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Monday Morning Quarterback

By BOP Staff

August 28, 2007

First of all, I would like to apologize to Snoopy, Pluto and the Cleveland Dawg Pound.

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Seth Rogen takes on Shia LaBeouf in a cage match!

Kim Hollis: Superbad, the raucous sex comedy starring no one truly famous, finished in first place this weekend with $18 million, a decline of 46%. The movie has a running total of $68.6 million after ten days. Do you consider it a bigger success story than Disturbia, which earned $80.1 million in its domestic run? Why or why not?

Reagen Sulewski: Disturbia is more impressive to me, since it didn't have any obvious marketing hooks to capitalize on, and thrillers are tougher to sell than comedies, especially to teen audiences. Shia LaBeouf vs. Michael Cera & Jonah Hill is a wash for me, buzz-wise.

Shane Jenkins: I think Disturbia's success is a little more out of left-field. It was pretty obvious from the trailers (and the reaction they got) that Superbad was gonna kill - it was just a matter of how big it would go. Plus it was riding the coattails of its big brother, Knocked Up. Disturbia's trailer wasn't anything special, and there wasn't much reason to think that the Holes kid was going to pack in the crowds at that point, so I give the edge to Disturbia.

David Mumpower: I am of the opinion that Superbad is slightly more impressive for two reasons. The first is that it is going to make quite a bit more money than Disturbia despite having a similar budget (both are in the $20 million range). This is what matters most, so the better performer is the bigger surprise, all other things being (relatively) equal. The other is that Disturbia faced a much weaker market place. There were four other films in the top ten this weak than are estimated to earn $10 million or more. During Disturbia's month of box office domination, there were other four films to do that well if we combined all the weekends. Superbad is a bigger fish in a bigger pond.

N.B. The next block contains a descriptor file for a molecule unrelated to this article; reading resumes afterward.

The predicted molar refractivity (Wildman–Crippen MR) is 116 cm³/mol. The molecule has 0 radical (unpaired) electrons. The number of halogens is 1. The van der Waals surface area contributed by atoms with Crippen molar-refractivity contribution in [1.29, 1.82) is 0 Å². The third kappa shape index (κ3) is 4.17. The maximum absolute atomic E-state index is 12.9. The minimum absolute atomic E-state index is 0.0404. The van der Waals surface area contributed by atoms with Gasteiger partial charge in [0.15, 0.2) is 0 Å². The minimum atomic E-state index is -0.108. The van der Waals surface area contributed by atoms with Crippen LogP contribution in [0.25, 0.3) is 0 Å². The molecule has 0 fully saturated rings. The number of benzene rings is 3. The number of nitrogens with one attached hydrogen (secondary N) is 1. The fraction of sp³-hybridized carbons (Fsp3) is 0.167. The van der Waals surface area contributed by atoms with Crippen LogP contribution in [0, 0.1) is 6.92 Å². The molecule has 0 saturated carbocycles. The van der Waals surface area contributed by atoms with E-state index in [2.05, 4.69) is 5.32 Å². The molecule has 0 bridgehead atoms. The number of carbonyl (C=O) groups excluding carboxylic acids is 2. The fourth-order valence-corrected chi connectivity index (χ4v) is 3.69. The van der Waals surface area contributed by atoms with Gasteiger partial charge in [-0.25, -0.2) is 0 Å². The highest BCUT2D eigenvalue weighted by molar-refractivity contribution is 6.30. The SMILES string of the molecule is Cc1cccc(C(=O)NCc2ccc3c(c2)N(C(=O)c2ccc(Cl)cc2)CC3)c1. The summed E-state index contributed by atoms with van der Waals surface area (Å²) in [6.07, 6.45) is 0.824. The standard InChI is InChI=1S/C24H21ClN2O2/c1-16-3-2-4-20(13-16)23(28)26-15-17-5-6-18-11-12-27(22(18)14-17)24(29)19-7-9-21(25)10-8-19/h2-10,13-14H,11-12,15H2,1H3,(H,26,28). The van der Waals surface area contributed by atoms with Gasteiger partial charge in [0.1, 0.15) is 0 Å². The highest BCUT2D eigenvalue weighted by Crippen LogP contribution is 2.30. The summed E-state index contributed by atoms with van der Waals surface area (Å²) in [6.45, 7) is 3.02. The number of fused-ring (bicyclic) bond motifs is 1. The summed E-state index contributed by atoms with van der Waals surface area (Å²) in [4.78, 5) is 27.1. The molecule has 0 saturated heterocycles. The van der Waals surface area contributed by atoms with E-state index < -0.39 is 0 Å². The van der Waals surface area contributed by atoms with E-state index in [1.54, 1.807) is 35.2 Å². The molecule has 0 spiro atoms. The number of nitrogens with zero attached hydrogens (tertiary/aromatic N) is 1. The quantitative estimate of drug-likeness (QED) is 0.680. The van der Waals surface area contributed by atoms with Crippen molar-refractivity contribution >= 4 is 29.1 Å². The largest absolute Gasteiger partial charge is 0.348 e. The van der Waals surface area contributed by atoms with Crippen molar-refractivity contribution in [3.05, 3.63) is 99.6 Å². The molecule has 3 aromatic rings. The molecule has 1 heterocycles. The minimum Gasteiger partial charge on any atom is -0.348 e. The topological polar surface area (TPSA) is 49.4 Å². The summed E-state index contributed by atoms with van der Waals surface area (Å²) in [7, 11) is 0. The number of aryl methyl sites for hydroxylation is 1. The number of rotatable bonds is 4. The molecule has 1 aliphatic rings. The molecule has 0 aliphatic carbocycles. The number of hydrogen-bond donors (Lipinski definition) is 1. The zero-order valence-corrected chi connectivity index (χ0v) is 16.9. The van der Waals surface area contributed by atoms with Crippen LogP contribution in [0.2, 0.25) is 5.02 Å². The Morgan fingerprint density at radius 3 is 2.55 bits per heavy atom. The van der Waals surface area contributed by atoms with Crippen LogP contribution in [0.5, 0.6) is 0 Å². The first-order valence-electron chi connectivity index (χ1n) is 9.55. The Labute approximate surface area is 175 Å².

Dan Krovich: I think if you go all the way back to the greenlight, they're very similar. The one difference is that by opening weekend, I think people had pretty much figured Superbad would be a mid $20s opener with a shot at $100M while I think Disturbia was still somewhat under the radar when it opened.

Pete Kilmer: I also tend to think that Disturbia was riding the wave of recent horror films of the last three years. I think it just squeaked in before the bottom fell out of the horror market. And granted, while it wasn't one of the torture porn films or a hack and slash, it was an intense thriller that appealed to a lot of those fans. Superbad, on the other hand, I think is a bigger success due to the fact that comedies will draw in more audience over the long run than horror films. Let's compare box office when Superbad ends and see where it stands compared to Disturbia.




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Tim Briody: What Shane said, basically. People still don't believe you when you tell them Disturbia is the only 2007 release with three weeks as the number one film. Sure, the competition was a bit weaker when it ruled the month of April, and it's a teen Rear Window adaptation, but $80 million for it is pretty impressive. Superbad was going to be a big hit the second Knocked Up was.


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